4.  While the former item addresses situations in which you’re in the process of sending a PIN, the following outlines behavioural characteristics to adhere to when your Blackberry receives a PIN or phone call during a conversation with an outsider.  The main thing to keep in the back of your mind is that no matter how important the conversation may seem, it should never be prioritized over an incoming PIN or phone call.  That being said, there are a few ways of approaching this situation, all of which are acceptable, but they may trigger different responses from your outsider friend.  The easiest and most common method is to simply remove your Blackberry from its holster and immediately divert your full attention to it without uttering a word.  The outsider may attempt to continue the conversation with you, in which case you can keep them at ease by occasionally nodding your head, and saying things like, “Mmm hmm.”  If it’s a phone call, then it’s probably best to make some brief eye contact with the outsider, and then turn and start walking in the opposite direction.  An alternate technique to this method – and studies prove this method to be slightly more acceptable in the outsider community – is to raise your index finger upwards before taking the call, as if to say, “One minute.”  In theory, the outsider will believe that you are merely taking a brief detour from your conversation with him or her, but in actuality there is no guarantee that the conversation will ever pick up where it left off.  In fact, it ought not to.  You’re far too important to be wasting time on small-talk.  The last method, although widely recognized to be the most acceptable by outsiders, is considered the least efficient and may directly affect your ROP (Rank of Importance).  This method involves interrupting the conversation gently by raising a hand and pronouncing, “Excuse me, I need to take this.”  The Blackberry community tends to consider this method a last resort, and should only be used if the other methods fail.

5.  As a Blackberry owner, it is imperitive to stay on the leading edge of technology.  Thus, whenever RIM releases a new Blackberry model, it’s in your best interests to purchase the new hardware as soon as it hits the market.  Doing so will not only help you to minister to outsiders in a new and savvy way, it will also boost your ROP instantly, as nothing advertises your corporate preponderance like a flashy new piece of hardware.  Keep in mind that the transition may require purchase of a new holster.

And there you have it.  Happy PIN-ing.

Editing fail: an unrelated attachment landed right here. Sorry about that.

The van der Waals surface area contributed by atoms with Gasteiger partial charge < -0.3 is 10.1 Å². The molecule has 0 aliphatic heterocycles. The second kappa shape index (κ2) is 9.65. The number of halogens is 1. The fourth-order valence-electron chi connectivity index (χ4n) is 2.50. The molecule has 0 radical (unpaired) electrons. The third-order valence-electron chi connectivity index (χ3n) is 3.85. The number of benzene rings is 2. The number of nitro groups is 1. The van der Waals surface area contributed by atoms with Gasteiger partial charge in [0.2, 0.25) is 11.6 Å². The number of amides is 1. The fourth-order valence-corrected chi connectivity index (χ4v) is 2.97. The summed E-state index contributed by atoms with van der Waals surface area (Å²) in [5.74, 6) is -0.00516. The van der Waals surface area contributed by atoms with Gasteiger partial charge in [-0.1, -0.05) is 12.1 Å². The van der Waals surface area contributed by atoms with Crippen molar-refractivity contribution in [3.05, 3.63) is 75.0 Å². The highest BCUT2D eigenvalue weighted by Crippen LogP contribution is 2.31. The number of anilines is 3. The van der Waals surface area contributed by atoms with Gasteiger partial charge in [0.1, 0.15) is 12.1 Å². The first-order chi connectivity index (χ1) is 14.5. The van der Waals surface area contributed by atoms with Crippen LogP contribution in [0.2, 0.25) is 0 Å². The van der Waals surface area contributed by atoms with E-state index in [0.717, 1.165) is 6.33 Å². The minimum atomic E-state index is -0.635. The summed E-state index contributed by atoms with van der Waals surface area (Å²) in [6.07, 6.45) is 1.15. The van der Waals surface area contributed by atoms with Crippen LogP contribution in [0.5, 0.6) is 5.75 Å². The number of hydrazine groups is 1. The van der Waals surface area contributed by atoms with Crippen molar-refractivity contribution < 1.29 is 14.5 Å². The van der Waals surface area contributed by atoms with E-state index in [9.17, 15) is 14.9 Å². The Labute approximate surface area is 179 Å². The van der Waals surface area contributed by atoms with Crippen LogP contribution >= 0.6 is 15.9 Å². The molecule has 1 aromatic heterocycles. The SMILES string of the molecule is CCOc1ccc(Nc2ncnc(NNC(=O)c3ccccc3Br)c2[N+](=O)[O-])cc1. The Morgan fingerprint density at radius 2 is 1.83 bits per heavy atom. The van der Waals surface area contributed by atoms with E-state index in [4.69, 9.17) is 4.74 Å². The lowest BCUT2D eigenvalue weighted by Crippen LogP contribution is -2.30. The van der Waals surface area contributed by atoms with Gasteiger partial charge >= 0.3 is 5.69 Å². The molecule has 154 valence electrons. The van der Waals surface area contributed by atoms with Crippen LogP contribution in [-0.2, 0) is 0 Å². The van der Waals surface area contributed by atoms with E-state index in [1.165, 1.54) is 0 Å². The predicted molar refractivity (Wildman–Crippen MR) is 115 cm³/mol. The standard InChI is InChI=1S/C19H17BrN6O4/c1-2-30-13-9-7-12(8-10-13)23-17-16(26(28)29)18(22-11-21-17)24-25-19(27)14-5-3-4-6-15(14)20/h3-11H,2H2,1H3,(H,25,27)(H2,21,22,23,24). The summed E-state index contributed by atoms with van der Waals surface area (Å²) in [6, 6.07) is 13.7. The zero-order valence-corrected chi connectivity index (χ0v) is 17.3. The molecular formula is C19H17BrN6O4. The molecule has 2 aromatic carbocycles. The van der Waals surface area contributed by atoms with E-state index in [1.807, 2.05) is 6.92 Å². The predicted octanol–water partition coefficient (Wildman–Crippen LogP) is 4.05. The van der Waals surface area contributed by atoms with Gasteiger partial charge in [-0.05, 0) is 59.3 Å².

You’re Fired, Rick

April 9, 2009

Economic downturn, recession, depression…  Whatever words you use to describe the current state of the economy, chances are that not a day goes by where you’re not involved in some sort of discussion of the topic.  Chances are that if you’ve actually taken the time to find and read this article, you’ve already been handed a pink slip yourself.  Maybe it’s just a temporary lay-off, or maybe it’s permanent.  Maybe you saw it coming.  After all, corporate execs typically frown upon such things as lack of punctuality, spending too much time chatting at the water cooler or using the boss’s laptop to check your Facebook profile.  Nowadays companies are much more likely to implement cost-saving measures and trim the fat off their staffing levels.  Roles are being combined; salaries are being slashed.  Not even upper management is safe anymore.

Enter the life of Rick Wagoner, former CEO of General Motors.  Now arguably, holding the title of Chief Executive Officer merits a certain amount confidence in your job security.  One could make the reasonable assumption that at that level, the only person that could fire you is, well, you, unless the following criteria are met: One, during your nine-year reign you somehow contribute to the company losing 10% of its market share, causing a $60 drop in share price for an overall loss of $85 billion.  Two, this man happens to walk into your office to talk business:

Barack Obama

It officially sucks to be Rick Wagoner.  Granted, I’m sure he’s not hurting for cash.  You don’t make a $1.5 million salary and not make some good investments.  But why use a warhead to destroy an ant hill when a shovel will do?  I can’t think of a more humbling experience.  Isn’t there a board of directors that can take control of the company if profits are plummeting?  Didn’t they think to enact some emergency powers after the first $42.5 billion were flushed down the corporate toilet?  Maybe Barack was just miffed because his Yukon XL broke down on the way to Camp David, but whatever the reason, being fired by the President of the United States can’t be good for your reputation, or your resume.  Good luck finding another job, Rick.  Just don’t have anyone call the White House for references.